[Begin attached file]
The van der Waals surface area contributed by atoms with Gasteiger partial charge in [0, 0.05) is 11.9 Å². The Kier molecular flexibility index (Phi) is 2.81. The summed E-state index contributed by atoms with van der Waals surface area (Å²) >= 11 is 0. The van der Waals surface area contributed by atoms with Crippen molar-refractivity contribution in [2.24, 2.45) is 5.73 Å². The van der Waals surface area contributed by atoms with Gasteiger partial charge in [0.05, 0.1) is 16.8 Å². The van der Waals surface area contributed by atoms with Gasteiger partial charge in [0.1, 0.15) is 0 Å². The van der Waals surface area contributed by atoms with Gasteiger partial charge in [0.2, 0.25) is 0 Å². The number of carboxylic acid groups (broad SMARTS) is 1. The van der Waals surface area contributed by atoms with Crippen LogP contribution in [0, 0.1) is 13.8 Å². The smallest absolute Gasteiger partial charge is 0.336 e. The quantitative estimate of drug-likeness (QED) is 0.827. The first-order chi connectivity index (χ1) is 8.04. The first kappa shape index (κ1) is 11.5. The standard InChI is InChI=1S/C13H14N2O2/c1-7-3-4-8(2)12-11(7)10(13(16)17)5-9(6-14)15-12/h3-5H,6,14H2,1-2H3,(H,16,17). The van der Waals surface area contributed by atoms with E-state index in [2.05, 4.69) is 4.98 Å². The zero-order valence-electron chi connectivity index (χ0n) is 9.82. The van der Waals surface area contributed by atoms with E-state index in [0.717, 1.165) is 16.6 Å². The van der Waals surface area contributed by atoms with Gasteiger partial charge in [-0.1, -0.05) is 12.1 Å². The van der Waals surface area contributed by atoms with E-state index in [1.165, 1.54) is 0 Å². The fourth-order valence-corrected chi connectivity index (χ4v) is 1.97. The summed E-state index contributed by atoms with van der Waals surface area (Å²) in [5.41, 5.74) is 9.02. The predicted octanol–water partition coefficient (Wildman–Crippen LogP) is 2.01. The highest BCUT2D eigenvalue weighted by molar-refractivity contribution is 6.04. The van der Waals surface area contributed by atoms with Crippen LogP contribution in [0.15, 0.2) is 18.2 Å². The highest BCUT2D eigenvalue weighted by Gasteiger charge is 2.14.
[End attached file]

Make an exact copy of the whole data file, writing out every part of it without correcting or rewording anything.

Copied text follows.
The van der Waals surface area contributed by atoms with Gasteiger partial charge in [0, 0.05) is 11.9 Å². The Kier molecular flexibility index (Phi) is 2.81. The summed E-state index contributed by atoms with van der Waals surface area (Å²) >= 11 is 0. The van der Waals surface area contributed by atoms with Crippen molar-refractivity contribution in [2.24, 2.45) is 5.73 Å². The van der Waals surface area contributed by atoms with Gasteiger partial charge in [0.05, 0.1) is 16.8 Å². The van der Waals surface area contributed by atoms with Gasteiger partial charge in [0.1, 0.15) is 0 Å². The van der Waals surface area contributed by atoms with Gasteiger partial charge in [0.2, 0.25) is 0 Å². The number of carboxylic acid groups (broad SMARTS) is 1. The van der Waals surface area contributed by atoms with Crippen LogP contribution in [0, 0.1) is 13.8 Å². The smallest absolute Gasteiger partial charge is 0.336 e. The quantitative estimate of drug-likeness (QED) is 0.827. The first-order chi connectivity index (χ1) is 8.04. The first kappa shape index (κ1) is 11.5. The standard InChI is InChI=1S/C13H14N2O2/c1-7-3-4-8(2)12-11(7)10(13(16)17)5-9(6-14)15-12/h3-5H,6,14H2,1-2H3,(H,16,17). The van der Waals surface area contributed by atoms with E-state index in [2.05, 4.69) is 4.98 Å². The zero-order valence-electron chi connectivity index (χ0n) is 9.82. The van der Waals surface area contributed by atoms with E-state index in [0.717, 1.165) is 16.6 Å². The van der Waals surface area contributed by atoms with Gasteiger partial charge in [-0.1, -0.05) is 12.1 Å². The van der Waals surface area contributed by atoms with E-state index in [1.165, 1.54) is 0 Å². The fourth-order valence-corrected chi connectivity index (χ4v) is 1.97. The summed E-state index contributed by atoms with van der Waals surface area (Å²) in [5.41, 5.74) is 9.02. The predicted octanol–water partition coefficient (Wildman–Crippen LogP) is 2.01. The highest BCUT2D eigenvalue weighted by molar-refractivity contribution is 6.04. The van der Waals surface area contributed by atoms with Crippen LogP contribution in [0.15, 0.2) is 18.2 Å². The highest BCUT2D eigenvalue weighted by Gasteiger charge is 2.14.